Utility debts in collections are bad news for your credit score. These Credit Sesame members have an average credit score of 542, firmly in the bad credit category.
Medical debt is one of the leading causes of bankruptcy according to a Harvard study. It’s therefore no surprise that of all debts that only report negative information, medical debts have the highest balances.
Average medical collection account balance: $ 3,670 spread across three accounts
Credit Sesame members in their 50s carry by far more debt than any other age group. Medical costs go up as we age, so it’s unsurprising that the debt load is higher for folks who are older.
Average for members over age 50: $ 9,308
Average for members in their 20s: $2,958
Interestingly enough, men with medical debt in collections carry balances twice as large as those of women.
Average for men: $ 6,364
Average for women: $ 3,465
The average Credit Sesame member with this form of debt has a credit score of 552. Again, we are looking at bad credit.
What can I do if I have accounts in collections?
It might not seem like it now, but if you have accounts in collections, it is not the end of the world. You can recover with a little bit of time and effort.
First, work on saving at least a one-month emergency fund (three months if possible).
Second, pay off your debt if you can.
In the newest FICO® scoring model, unpaid collections hurt you but paid collections do not. Your score should improve when you pay off the delinquent accounts.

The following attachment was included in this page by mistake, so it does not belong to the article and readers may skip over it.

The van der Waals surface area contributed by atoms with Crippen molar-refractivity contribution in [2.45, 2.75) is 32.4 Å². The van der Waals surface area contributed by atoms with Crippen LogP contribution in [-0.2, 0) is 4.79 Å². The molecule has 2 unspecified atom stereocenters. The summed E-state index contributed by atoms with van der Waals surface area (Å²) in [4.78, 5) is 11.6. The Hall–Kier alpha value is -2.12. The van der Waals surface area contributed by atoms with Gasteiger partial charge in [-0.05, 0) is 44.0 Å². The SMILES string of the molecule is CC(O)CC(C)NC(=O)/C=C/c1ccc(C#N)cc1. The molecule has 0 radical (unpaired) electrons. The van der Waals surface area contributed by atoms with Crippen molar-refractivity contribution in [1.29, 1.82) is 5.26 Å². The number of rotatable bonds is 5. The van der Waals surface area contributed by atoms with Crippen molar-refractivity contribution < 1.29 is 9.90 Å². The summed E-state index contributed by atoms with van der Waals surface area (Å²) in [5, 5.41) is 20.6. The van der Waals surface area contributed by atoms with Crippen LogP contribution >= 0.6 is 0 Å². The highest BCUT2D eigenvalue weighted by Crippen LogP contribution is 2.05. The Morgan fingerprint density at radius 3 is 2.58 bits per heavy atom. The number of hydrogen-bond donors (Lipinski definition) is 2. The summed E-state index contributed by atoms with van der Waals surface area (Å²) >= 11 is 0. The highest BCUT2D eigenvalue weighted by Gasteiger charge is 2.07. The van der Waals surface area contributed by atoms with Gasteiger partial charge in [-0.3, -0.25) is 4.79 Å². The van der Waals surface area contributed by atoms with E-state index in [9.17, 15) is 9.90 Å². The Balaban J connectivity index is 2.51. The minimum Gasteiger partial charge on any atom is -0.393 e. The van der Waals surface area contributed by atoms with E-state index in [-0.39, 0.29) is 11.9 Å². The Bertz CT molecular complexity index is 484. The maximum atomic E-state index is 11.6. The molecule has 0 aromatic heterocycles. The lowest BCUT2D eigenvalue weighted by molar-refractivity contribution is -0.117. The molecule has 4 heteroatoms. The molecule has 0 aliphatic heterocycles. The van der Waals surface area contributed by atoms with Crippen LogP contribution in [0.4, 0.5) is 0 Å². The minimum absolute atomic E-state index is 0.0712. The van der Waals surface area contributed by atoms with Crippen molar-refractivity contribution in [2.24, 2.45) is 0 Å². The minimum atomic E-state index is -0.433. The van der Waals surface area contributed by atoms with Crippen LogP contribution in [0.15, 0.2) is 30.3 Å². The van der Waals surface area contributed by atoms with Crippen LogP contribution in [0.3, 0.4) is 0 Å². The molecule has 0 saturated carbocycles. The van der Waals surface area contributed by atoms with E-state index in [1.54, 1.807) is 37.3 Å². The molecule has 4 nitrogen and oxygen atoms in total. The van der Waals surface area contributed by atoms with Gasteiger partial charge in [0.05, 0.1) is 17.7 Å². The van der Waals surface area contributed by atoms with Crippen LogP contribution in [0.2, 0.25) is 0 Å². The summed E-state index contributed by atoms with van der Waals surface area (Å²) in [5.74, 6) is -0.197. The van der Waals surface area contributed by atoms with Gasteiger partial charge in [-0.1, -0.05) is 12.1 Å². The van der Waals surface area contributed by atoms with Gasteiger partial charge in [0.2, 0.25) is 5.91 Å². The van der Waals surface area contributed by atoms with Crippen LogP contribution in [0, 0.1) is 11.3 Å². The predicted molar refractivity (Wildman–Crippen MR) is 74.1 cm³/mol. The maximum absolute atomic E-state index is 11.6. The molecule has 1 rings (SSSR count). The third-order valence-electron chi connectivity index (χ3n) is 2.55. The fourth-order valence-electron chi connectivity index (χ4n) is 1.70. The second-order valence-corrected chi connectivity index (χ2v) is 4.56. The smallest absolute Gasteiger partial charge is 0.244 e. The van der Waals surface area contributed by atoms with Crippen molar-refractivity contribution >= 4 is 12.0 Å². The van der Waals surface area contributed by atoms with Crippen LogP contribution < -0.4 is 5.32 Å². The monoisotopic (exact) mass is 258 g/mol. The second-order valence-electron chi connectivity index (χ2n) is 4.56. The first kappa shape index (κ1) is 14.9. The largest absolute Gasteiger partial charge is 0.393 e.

We have an excellent guide on how to create a plan to pay off debt and save at the same time.
Next, try to settle your debt with your debt collectors. Make sure you fully understand the terms and the implications of the settled debt, however, because in some cases the forgiven amount will be reported to the IRS as taxable income.
If all of this sounds intimidating, get help. You can work one-on-one with a nonprofit NFCC-certified credit counselor to develop a strategy and payment plan that works. Credit counseling is available for free or low cost.
The counselor can also help you set up a Debt Management Plan. They’ll work with your creditors to negotiate lower fees and interest rates, and to devise a plan that gets you debt-free in 3 to 5 years or less. You’ll make one payment to the plan, and the plan distributes the funds to your creditors. The service normally requires you to pay nominal fees to startup and maintain the account, but the plan can save you far more in time and money, not to mention your sanity and self confidence.
Once you’ve paid off or settled your debt, all you have to do is wait. This negative mark will automatically drop off of your credit report seven years after the date of the last activity on the account. Also, some creditors and collection agencies will agree to stop reporting the collections account immediately once it’s paid in full. Make a note to yourself to check it in the future to verify that the account did in fact come off your credit report. Then you can move on credit-wise with the rest of your life!